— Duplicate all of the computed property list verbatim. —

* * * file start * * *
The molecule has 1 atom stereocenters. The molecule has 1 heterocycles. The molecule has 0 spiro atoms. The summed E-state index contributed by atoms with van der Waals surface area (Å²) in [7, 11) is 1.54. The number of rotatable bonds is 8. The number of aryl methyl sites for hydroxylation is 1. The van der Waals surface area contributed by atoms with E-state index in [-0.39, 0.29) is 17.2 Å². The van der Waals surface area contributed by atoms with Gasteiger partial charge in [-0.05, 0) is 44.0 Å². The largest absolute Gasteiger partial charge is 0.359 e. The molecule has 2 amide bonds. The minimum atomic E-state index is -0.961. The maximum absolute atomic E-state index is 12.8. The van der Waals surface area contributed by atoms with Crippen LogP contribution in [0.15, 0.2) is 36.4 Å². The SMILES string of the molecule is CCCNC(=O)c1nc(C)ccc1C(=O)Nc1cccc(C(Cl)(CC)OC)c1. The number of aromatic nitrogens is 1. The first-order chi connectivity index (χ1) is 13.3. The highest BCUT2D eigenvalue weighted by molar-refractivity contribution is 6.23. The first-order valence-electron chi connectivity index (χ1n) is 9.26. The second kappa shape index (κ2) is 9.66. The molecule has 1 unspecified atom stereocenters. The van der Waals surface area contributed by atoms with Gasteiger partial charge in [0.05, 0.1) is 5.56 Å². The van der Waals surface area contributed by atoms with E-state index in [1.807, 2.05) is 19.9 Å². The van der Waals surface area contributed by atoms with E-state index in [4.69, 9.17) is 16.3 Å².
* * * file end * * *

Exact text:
The molecule has 1 atom stereocenters. The molecule has 1 heterocycles. The molecule has 0 spiro atoms. The summed E-state index contributed by atoms with van der Waals surface area (Å²) in [7, 11) is 1.54. The number of rotatable bonds is 8. The number of aryl methyl sites for hydroxylation is 1. The van der Waals surface area contributed by atoms with E-state index in [-0.39, 0.29) is 17.2 Å². The van der Waals surface area contributed by atoms with Gasteiger partial charge in [-0.05, 0) is 44.0 Å². The largest absolute Gasteiger partial charge is 0.359 e. The molecule has 2 amide bonds. The minimum atomic E-state index is -0.961. The maximum absolute atomic E-state index is 12.8. The van der Waals surface area contributed by atoms with Crippen LogP contribution in [0.15, 0.2) is 36.4 Å². The SMILES string of the molecule is CCCNC(=O)c1nc(C)ccc1C(=O)Nc1cccc(C(Cl)(CC)OC)c1. The number of aromatic nitrogens is 1. The first-order chi connectivity index (χ1) is 13.3. The highest BCUT2D eigenvalue weighted by molar-refractivity contribution is 6.23. The first-order valence-electron chi connectivity index (χ1n) is 9.26. The second kappa shape index (κ2) is 9.66. The molecule has 1 unspecified atom stereocenters. The van der Waals surface area contributed by atoms with Gasteiger partial charge in [0.05, 0.1) is 5.56 Å². The van der Waals surface area contributed by atoms with E-state index in [1.807, 2.05) is 19.9 Å². The van der Waals surface area contributed by atoms with E-state index in [4.69, 9.17) is 16.3 Å².